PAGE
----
Head of industry body examines the trends
Amid the uncertainty and restriction caused by lockdown, property prices have continued to rise in most Australian markets as demand stays stable while listings are down. The Melbourne market in particular has been hampered by a ban on in-person inspections – a factor that has led vendors to hold off on listing their property until restrictions are lifted. While in-person, one-on-one inspections are allowed in Sydney so long as COVID safety measures set out by the state government are implemented, listings in the usually busy period of spring are smaller than previous years as some vendors wait for more certain economic conditions.
At the same time, plenty of buyers have continued to look for new homes or investment properties – a factor that is likely to continue while interest rates remain low, according to REIA president Adrian Kelly (pictured). He told MPA that this would create further pressure on property prices as buyers battle to secure a purchase in an environment of heightened competition.
Read more: COVID lockdowns delay spring selling season
“With too much demand for available stock, prices can really only go one way,” said Kelly. “Prices won’t be going down, that’s for sure, not in Sydney, not in Melbourne and probably not across the country.”
On Thursday, the NSW Government announced its roadmap out of lockdown, which included the reopening of gyms, clubs and non-essential retail for double jabbed citizens once the state hits 70% fully vaccinated. It also included the return of travel within NSW and the allowance of property inspections outside of Sydney without a permit for vaccinated individuals. As reported in Australian Broker, this easing of restrictions has been slated for mid-October.
Victorian authorities have hinted Melbourne may soon receive some small freedoms as vaccination rates increase but haven’t put a date on when this is likely to happen, the Financial Review reported.
While listing numbers are likely to increase in both Melbourne and Sydney post-lockdown, the amount of stock this will bring to the market still won’t be enough to meet demand, said Kelly. He pointed to the undersupply already driving up prices, explaining that recent lockdowns have exacerbated a much deeper, longstanding shortage of housing in Australia.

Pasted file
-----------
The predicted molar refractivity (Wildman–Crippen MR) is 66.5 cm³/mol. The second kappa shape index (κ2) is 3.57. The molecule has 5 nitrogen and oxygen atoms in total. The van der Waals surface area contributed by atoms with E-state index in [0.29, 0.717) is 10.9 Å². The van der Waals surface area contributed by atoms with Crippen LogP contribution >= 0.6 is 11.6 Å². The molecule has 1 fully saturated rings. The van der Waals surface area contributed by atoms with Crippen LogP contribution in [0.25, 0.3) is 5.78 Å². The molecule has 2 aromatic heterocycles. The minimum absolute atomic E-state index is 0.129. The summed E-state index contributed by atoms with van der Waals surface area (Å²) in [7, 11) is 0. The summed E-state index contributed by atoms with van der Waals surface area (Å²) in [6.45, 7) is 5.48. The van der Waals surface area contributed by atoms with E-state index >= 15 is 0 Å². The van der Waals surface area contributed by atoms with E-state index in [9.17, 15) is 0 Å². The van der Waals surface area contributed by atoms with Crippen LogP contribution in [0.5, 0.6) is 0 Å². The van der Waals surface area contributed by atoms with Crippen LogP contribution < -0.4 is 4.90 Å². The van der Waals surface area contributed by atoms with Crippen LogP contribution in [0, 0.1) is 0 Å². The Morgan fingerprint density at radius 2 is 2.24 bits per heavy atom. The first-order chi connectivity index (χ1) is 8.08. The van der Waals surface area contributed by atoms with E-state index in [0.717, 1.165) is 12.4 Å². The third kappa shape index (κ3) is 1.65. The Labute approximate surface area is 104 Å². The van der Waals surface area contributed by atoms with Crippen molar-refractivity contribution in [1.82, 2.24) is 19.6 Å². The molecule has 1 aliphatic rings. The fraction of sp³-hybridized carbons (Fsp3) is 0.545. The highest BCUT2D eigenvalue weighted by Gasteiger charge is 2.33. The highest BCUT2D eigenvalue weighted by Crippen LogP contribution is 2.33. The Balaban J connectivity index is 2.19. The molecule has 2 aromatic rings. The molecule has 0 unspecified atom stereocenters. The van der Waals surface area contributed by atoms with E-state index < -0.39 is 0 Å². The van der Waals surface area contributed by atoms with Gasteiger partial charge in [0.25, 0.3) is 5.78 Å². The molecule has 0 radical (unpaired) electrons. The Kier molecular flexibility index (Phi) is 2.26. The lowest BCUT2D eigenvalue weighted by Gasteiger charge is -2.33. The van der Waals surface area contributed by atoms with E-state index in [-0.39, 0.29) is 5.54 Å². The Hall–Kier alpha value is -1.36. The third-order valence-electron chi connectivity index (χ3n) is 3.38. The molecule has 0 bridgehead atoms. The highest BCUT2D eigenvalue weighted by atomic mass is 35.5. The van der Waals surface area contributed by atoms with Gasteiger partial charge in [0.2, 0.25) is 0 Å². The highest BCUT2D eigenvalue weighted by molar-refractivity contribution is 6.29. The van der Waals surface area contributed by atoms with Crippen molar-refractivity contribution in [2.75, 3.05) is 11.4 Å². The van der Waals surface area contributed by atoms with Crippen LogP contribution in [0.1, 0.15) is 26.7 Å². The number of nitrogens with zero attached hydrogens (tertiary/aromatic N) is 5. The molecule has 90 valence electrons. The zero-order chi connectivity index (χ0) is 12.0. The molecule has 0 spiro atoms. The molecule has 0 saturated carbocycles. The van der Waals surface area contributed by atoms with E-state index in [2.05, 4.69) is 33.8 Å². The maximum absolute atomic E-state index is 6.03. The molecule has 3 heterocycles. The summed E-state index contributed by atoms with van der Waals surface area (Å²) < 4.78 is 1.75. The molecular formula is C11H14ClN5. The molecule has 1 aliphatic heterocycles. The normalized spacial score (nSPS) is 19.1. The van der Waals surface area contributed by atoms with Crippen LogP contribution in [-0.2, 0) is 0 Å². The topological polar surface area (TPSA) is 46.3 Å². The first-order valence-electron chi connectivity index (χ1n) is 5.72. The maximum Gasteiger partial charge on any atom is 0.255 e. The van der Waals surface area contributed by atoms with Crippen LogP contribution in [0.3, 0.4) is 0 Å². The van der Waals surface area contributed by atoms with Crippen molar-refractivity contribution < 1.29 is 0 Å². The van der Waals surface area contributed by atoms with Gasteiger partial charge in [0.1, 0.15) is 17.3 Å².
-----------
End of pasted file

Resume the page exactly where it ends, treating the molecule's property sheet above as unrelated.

“We haven’t been building enough homes across Australia,” he said. “Until we get serious and address that with a proper national housing plan, housing affordability isn’t likely to improve.”
A national housing plan to address supply is something that REIA has been advocating since June this year.
“Housing affordability won’t improve at all in the short term which is really unfortunate because we just don’t have the supply,” he said.
While more and more first homebuyers are finding themselves locked out of the market due to rising property prices, renters have not been impacted as badly. Kelly said that in comparison to purchase price, rents were keeping track of wages.
“Rents aren’t rising ahead of wages, perhaps that’s the silver lining,” he said.
When asked if he thought a price correction was coming next year, Kelly replied, “That’s the million-dollar question.”
While he believed a correction was due after a long period of growth, he wouldn’t put a date on exactly when, but he did rule out 2022 as a possibility.
“At the moment, for every one property that we’re selling, we could probably sell it five or 10 times again,” he said. “So, it’s going to take an awfully large correction to get back to that balanced phase of satisfying the demand and having enough new property coming on the market.
“I think it will correct itself and it will become more balanced but it’s not going to happen next year.”